I’ll have to let her post about it, because she can explain it better, but the basic goal was to get as many words down in each day (for twelve days) as we could, keeping in mind the characters’ emotional responses to the events we had plotted, and tapping into our Adaptive Subconscious without our Inner Critic getting in the way and slowing us down.  (We’re going to edit it later anyway, right?).  I got to nearly the halfway point in my rough draft doing this.  Yay!  Book three of Concordia’s escapades is on its way to becoming a reality. 😉

During my intensive writing sessions, I turned to these:

MadBluebirdTea

 

…Earl Grey tea, because that’s my absolute favorite, fragrant tea – and the jolt of caffeine doesn’t hurt, either – and my “mad bluebird” mug, because looking at something that’s cute and grumpy at the same time cheers me up.  Kids are good for that, too, by the way.  Just sayin’…

Planning ahead for those busy days helped, too, especially the meals.  What?  The family wants to be fed…again?

Below is one of my favorite crockpot recipes, originally from my mom (*waves hi*).  It was the first recipe on my plan-ahead list.  When it’s added to rice, it can feed a family of four through at least three nights, with some left over for a couple of lunch servings.  It freezes well, too, and since we really didn’t want the same meal for three or four nights in a row, I divided the end product and froze half of it for the second week.  I don’t know about you, but having leftovers to turn to feels like money in the bank.  Love that warm, fuzzy feeling of security.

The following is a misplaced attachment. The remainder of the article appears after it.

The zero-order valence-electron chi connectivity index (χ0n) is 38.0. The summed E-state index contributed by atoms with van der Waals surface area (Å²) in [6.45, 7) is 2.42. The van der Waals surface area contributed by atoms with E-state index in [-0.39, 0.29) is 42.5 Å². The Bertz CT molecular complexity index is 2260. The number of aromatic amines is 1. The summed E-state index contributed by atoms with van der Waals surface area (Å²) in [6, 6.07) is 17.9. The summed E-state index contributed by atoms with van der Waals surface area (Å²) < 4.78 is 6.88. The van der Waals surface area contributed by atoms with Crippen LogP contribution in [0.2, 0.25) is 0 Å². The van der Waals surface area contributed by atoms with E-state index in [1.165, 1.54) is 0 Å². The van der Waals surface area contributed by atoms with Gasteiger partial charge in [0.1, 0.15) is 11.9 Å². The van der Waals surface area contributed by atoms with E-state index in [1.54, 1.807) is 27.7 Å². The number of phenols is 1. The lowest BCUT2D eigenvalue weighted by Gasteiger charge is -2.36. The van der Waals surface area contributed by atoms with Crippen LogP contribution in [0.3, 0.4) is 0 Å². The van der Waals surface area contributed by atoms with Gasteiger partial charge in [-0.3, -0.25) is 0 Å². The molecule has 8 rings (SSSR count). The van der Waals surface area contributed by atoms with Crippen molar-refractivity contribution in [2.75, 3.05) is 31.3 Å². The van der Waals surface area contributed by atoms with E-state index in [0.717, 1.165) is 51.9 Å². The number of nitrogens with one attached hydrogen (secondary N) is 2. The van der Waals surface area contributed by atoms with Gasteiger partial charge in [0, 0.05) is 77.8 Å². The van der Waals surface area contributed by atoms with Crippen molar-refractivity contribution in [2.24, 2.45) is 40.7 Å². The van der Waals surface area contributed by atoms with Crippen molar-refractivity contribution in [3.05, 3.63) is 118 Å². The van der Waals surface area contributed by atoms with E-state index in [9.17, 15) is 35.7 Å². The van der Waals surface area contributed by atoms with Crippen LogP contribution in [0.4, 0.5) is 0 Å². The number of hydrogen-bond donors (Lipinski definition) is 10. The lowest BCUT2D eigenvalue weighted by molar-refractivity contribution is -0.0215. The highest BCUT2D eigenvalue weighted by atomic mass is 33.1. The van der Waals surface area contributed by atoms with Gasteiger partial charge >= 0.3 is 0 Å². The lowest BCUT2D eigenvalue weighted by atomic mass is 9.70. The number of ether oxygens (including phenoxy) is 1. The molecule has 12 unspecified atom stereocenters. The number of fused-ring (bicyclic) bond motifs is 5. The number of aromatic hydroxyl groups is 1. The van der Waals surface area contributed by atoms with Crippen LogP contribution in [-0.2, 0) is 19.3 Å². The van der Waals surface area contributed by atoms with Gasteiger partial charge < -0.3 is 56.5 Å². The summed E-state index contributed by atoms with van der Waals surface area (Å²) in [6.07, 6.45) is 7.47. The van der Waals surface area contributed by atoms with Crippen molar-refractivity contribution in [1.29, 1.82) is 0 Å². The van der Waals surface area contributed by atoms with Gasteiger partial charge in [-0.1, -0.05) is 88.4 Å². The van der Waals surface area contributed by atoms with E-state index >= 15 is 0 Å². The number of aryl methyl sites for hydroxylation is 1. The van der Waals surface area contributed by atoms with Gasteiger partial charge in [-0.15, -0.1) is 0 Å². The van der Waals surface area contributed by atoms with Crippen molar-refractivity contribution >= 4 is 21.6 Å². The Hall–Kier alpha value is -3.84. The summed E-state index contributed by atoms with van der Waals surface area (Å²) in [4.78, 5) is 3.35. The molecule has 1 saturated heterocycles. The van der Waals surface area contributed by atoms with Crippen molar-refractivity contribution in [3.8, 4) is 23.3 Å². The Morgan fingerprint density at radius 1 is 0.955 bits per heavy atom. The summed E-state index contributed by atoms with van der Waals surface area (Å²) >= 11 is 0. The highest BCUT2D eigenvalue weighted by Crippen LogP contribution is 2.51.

So, here’s the recipe…hope you enjoy it as much as we do!

 

Crockpot Beef

Ingredients:

1 cup chopped onion*

1 cup chopped celery*

1/2 cup chopped peppers*

*I use already chopped veggies from the supermarket’s salad bar, or the freezer section.

30 oz tomato sauce

2-3 tablespoons Worcestershire sauce

2 tablespoons cider vinegar

1 teaspoon Tabasco sauce

1 cup water

 3.5 lb eye round or rump roast (I used two small ones, adding up to about 4 lbs)

2 or more cloves of garlic, minced (I use the already-minced stuff in the jar.  See a theme here?)

ground black pepper

Directions:

1. Mix veggies together, and spread half of the mixture in the bottom of crockpot.  Set the other half aside for the moment.

2. Season roast(s) with garlic and black pepper.  I just use a fork; it’s awkward no matter how you do it.  Don’t worry if some garlic falls off.

3.  Sear roast(s) on all sides in a heated pan or skillet with a little oil, until they look something like this:

4. Then plunk those little cuties in the crockpot, on top of the veggies.

5. Put the rest of the veggie mixture on top of the roast(s).

6. Pour all of the liquid ingredients on top of that (no need to mix them; just splash them in):

7. Cover and set on HIGH for 6-8 hours.  The house will smell soooo good.  Be prepared for major stomach-rumbling.

8.  Then, it’s time to shred!  What I like to do is spoon the liquid into a separate receptacle temporarily, then use two forks to pull the meat apart right in the crockpot, like this:

9. Pour the liquid back in, stir, and serve over rice or noodles.

What recipe do you turn to when you know you have a busy week ahead?  I’d love to hear from you.

Until next time,

Kathy